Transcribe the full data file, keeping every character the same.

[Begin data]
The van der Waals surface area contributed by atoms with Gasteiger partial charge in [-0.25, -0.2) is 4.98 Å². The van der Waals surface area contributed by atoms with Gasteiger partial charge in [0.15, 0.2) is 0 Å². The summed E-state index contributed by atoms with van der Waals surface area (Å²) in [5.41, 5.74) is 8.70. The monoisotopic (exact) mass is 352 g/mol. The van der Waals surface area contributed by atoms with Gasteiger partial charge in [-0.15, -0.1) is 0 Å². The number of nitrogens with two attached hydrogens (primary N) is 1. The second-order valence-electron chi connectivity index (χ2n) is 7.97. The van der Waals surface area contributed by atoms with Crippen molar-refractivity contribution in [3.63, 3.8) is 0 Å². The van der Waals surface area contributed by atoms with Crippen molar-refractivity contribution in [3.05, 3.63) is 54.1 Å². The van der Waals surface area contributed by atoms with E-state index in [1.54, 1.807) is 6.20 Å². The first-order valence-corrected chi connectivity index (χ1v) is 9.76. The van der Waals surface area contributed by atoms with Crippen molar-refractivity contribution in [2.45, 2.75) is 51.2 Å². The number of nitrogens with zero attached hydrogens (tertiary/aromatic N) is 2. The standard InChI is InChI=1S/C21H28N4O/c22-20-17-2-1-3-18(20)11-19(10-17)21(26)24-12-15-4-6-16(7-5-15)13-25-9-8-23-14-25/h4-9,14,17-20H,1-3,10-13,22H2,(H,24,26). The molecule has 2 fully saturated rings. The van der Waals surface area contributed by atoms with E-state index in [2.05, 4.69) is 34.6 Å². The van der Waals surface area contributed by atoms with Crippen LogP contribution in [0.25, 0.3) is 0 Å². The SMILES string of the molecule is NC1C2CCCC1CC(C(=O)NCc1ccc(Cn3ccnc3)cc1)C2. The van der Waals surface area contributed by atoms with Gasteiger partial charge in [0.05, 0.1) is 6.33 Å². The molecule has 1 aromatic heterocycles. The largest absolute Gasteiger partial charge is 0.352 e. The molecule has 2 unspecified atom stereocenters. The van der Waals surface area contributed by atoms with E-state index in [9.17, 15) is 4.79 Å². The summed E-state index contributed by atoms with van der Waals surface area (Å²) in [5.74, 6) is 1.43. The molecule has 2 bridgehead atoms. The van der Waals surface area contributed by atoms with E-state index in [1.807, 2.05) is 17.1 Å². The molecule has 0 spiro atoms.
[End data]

The van der Waals surface area contributed by atoms with Gasteiger partial charge in [-0.25, -0.2) is 4.98 Å². The van der Waals surface area contributed by atoms with Gasteiger partial charge in [0.15, 0.2) is 0 Å². The summed E-state index contributed by atoms with van der Waals surface area (Å²) in [5.41, 5.74) is 8.70. The monoisotopic (exact) mass is 352 g/mol. The van der Waals surface area contributed by atoms with Gasteiger partial charge in [-0.15, -0.1) is 0 Å². The number of nitrogens with two attached hydrogens (primary N) is 1. The second-order valence-electron chi connectivity index (χ2n) is 7.97. The van der Waals surface area contributed by atoms with Crippen molar-refractivity contribution in [3.63, 3.8) is 0 Å². The van der Waals surface area contributed by atoms with Crippen molar-refractivity contribution in [3.05, 3.63) is 54.1 Å². The van der Waals surface area contributed by atoms with E-state index in [1.54, 1.807) is 6.20 Å². The first-order valence-corrected chi connectivity index (χ1v) is 9.76. The van der Waals surface area contributed by atoms with Crippen molar-refractivity contribution in [2.45, 2.75) is 51.2 Å². The number of nitrogens with zero attached hydrogens (tertiary/aromatic N) is 2. The standard InChI is InChI=1S/C21H28N4O/c22-20-17-2-1-3-18(20)11-19(10-17)21(26)24-12-15-4-6-16(7-5-15)13-25-9-8-23-14-25/h4-9,14,17-20H,1-3,10-13,22H2,(H,24,26). The molecule has 2 fully saturated rings. The van der Waals surface area contributed by atoms with E-state index in [2.05, 4.69) is 34.6 Å². The van der Waals surface area contributed by atoms with Crippen LogP contribution in [0.25, 0.3) is 0 Å². The SMILES string of the molecule is NC1C2CCCC1CC(C(=O)NCc1ccc(Cn3ccnc3)cc1)C2. The van der Waals surface area contributed by atoms with Gasteiger partial charge in [0.05, 0.1) is 6.33 Å². The molecule has 1 aromatic heterocycles. The largest absolute Gasteiger partial charge is 0.352 e. The molecule has 2 unspecified atom stereocenters. The van der Waals surface area contributed by atoms with E-state index in [9.17, 15) is 4.79 Å². The summed E-state index contributed by atoms with van der Waals surface area (Å²) in [5.74, 6) is 1.43. The molecule has 2 bridgehead atoms. The van der Waals surface area contributed by atoms with E-state index in [1.807, 2.05) is 17.1 Å². The molecule has 0 spiro atoms.